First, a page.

The moment the second Lebanon war ended, and in fact even before that, a difficult and grim question emerged: What happened to our great, mighty army? Why is it that 40 years ago it managed to beat the armies of three states in a matter of days, while this time around it failed to defeat a small military force despite getting plenty of time to accomplish the mission?
Various answers have been presented. One of them has to do with personalities: The prime minister is brash, the defense minister is a rookie, and the chief of staff is arrogant. A second answer has to do with the state of the army: It wasn't trained to achieve the war's objectives. We can find more answers for this bothersome question, and the debate over it will continue for a long time, attesting to the depth of the crisis in the wake of this war.
However, the decisive answer is unrelated to concrete, current-day developments, but rather, to the basic process taking place in the IDF. This process started many years ago, immediately following the Six Days War.
What kind of army do we want?
The results of that war forced the IDF to deal with a new mission, which is not military but rather police-like: Governing over the hundreds of thousands residing in the new territories that were occupied. In the early years, when the absurd phrase "enlightened occupation" was commonly accepted, the army attempted to remain largely uninvolved in residents' live and didn't have to deploy large forces for policing missions.
In the 1980s the situation changed because of two reasons: One – the process of establishing settlements at the heart of the West Bank that began at this time. The army was forced to deploy large forces to protect them, and particularly the small and isolated communities that featured more soldiers than settlers. The defense minister at the time, Yitzhak Rabin, described the situation angrily: "When there's a ballet class at one of the settlements, I need to dispatch an IDF company to guard it."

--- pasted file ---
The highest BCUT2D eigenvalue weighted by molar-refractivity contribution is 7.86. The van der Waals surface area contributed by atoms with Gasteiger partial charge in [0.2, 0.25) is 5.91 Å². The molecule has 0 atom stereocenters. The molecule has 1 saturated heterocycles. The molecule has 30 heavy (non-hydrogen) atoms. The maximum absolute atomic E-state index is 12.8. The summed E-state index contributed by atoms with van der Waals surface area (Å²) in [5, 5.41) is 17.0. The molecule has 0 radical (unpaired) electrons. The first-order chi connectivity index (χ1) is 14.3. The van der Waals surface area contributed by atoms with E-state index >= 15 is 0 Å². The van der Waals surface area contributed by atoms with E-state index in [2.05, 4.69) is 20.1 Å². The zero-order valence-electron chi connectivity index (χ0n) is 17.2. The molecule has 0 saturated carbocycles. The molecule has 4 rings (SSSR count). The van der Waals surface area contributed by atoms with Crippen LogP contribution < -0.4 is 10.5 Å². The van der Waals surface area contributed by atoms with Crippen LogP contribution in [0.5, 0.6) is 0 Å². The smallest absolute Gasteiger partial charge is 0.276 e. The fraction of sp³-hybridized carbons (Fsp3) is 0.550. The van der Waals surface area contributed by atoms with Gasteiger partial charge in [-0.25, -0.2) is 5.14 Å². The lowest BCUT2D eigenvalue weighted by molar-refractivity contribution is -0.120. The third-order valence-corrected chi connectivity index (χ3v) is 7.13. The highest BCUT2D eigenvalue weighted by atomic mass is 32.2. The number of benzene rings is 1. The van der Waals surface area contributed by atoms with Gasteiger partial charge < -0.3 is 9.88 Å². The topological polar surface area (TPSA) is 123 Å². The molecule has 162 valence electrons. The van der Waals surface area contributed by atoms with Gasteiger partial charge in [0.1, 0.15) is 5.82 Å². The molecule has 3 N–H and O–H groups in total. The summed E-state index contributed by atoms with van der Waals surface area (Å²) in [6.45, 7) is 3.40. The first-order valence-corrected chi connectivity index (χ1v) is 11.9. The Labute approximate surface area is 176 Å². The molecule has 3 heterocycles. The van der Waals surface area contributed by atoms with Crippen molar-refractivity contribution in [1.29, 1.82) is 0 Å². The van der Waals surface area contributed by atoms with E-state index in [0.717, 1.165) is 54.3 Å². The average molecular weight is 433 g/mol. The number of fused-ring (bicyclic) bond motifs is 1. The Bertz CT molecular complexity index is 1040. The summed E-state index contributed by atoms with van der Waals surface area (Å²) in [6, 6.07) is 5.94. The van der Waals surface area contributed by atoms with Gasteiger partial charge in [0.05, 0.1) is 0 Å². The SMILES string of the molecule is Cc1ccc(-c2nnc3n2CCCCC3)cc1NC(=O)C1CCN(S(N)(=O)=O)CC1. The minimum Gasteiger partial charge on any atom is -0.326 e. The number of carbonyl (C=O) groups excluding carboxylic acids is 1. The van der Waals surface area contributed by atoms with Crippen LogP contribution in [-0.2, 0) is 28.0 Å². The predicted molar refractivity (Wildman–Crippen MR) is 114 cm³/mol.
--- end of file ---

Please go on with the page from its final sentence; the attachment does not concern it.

Beyond this, settler leaders became the army's masters in practice. They had the political power to annul inconvenient military decisions.
The second reason was the outbreak of the first Intifada. Until then, the military price for maintaining the occupation was relatively low, but since then it has grown increasingly steeper and increasingly intolerable. The phrase "steep price" has two implications: The first is a simple one: The number of units dealing with policing duties has grown at a huge rate. Until then, only one brigade was able to control the entire Judea and Samaria region. By now, a whole division is needed. The second meaning is deeper and more complex: The change in the nature of military missions. Even before that the army was dealing with magnificent operations such as searches, arrests, and the occasional curfews, but since then, those have became a significant part of its missions.
In the distant past, phrases and terms such as "the best ones to flight school," military posts, strongholds, and ambushes symbolized the IDF. Today, the clear symbol of the army's activity is the roadblock. The world of values such checkpoints stem from attests to the corrupt and dangerous process taking place in the army. Soldiers whose time was dedicated to defending one radical settlement or another and screening miserable Palestinians at some remote roadblock are unable to really deal with missions related to Israeli security.
We saw and learned this bitter truth back in the first Lebanon war – back then we already grasped occupation's terrible price. And now, another cursed war raises the simple question: What do we want – a defense force or a roadblock force?
Professor Yechiam Weitz heads the Land of Israel Studies Department at the University of Haifa